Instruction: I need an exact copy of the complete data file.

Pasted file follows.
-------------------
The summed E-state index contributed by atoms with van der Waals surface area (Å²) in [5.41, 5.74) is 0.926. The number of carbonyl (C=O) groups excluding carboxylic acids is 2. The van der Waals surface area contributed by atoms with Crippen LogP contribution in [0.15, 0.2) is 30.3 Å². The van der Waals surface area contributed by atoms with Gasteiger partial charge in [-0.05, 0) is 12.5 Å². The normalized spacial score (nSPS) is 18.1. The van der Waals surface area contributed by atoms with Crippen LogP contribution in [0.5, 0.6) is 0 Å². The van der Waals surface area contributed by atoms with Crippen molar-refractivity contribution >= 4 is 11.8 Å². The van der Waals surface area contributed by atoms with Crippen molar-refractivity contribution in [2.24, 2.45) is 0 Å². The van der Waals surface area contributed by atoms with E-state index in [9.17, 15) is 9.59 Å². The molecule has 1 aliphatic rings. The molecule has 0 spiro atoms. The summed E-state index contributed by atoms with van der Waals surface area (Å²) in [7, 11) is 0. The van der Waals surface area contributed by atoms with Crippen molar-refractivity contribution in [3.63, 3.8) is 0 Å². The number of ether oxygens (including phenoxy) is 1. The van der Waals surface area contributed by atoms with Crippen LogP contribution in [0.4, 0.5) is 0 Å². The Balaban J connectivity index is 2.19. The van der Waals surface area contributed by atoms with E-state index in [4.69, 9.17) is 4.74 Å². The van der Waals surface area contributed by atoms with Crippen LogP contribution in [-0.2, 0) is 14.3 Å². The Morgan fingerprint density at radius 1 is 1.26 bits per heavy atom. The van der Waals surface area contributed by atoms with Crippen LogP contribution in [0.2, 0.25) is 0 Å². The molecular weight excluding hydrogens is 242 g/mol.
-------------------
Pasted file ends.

The summed E-state index contributed by atoms with van der Waals surface area (Å²) in [5.41, 5.74) is 0.926. The number of carbonyl (C=O) groups excluding carboxylic acids is 2. The van der Waals surface area contributed by atoms with Crippen LogP contribution in [0.15, 0.2) is 30.3 Å². The van der Waals surface area contributed by atoms with Gasteiger partial charge in [-0.05, 0) is 12.5 Å². The normalized spacial score (nSPS) is 18.1. The van der Waals surface area contributed by atoms with Crippen LogP contribution in [0.5, 0.6) is 0 Å². The van der Waals surface area contributed by atoms with Crippen molar-refractivity contribution >= 4 is 11.8 Å². The van der Waals surface area contributed by atoms with Crippen molar-refractivity contribution in [2.24, 2.45) is 0 Å². The van der Waals surface area contributed by atoms with E-state index in [9.17, 15) is 9.59 Å². The molecule has 1 aliphatic rings. The molecule has 0 spiro atoms. The summed E-state index contributed by atoms with van der Waals surface area (Å²) in [7, 11) is 0. The van der Waals surface area contributed by atoms with Crippen molar-refractivity contribution in [3.63, 3.8) is 0 Å². The number of ether oxygens (including phenoxy) is 1. The van der Waals surface area contributed by atoms with Crippen LogP contribution in [0.4, 0.5) is 0 Å². The Balaban J connectivity index is 2.19. The van der Waals surface area contributed by atoms with E-state index in [4.69, 9.17) is 4.74 Å². The van der Waals surface area contributed by atoms with Crippen LogP contribution in [-0.2, 0) is 14.3 Å². The Morgan fingerprint density at radius 1 is 1.26 bits per heavy atom. The van der Waals surface area contributed by atoms with Crippen LogP contribution in [0.2, 0.25) is 0 Å². The molecular weight excluding hydrogens is 242 g/mol.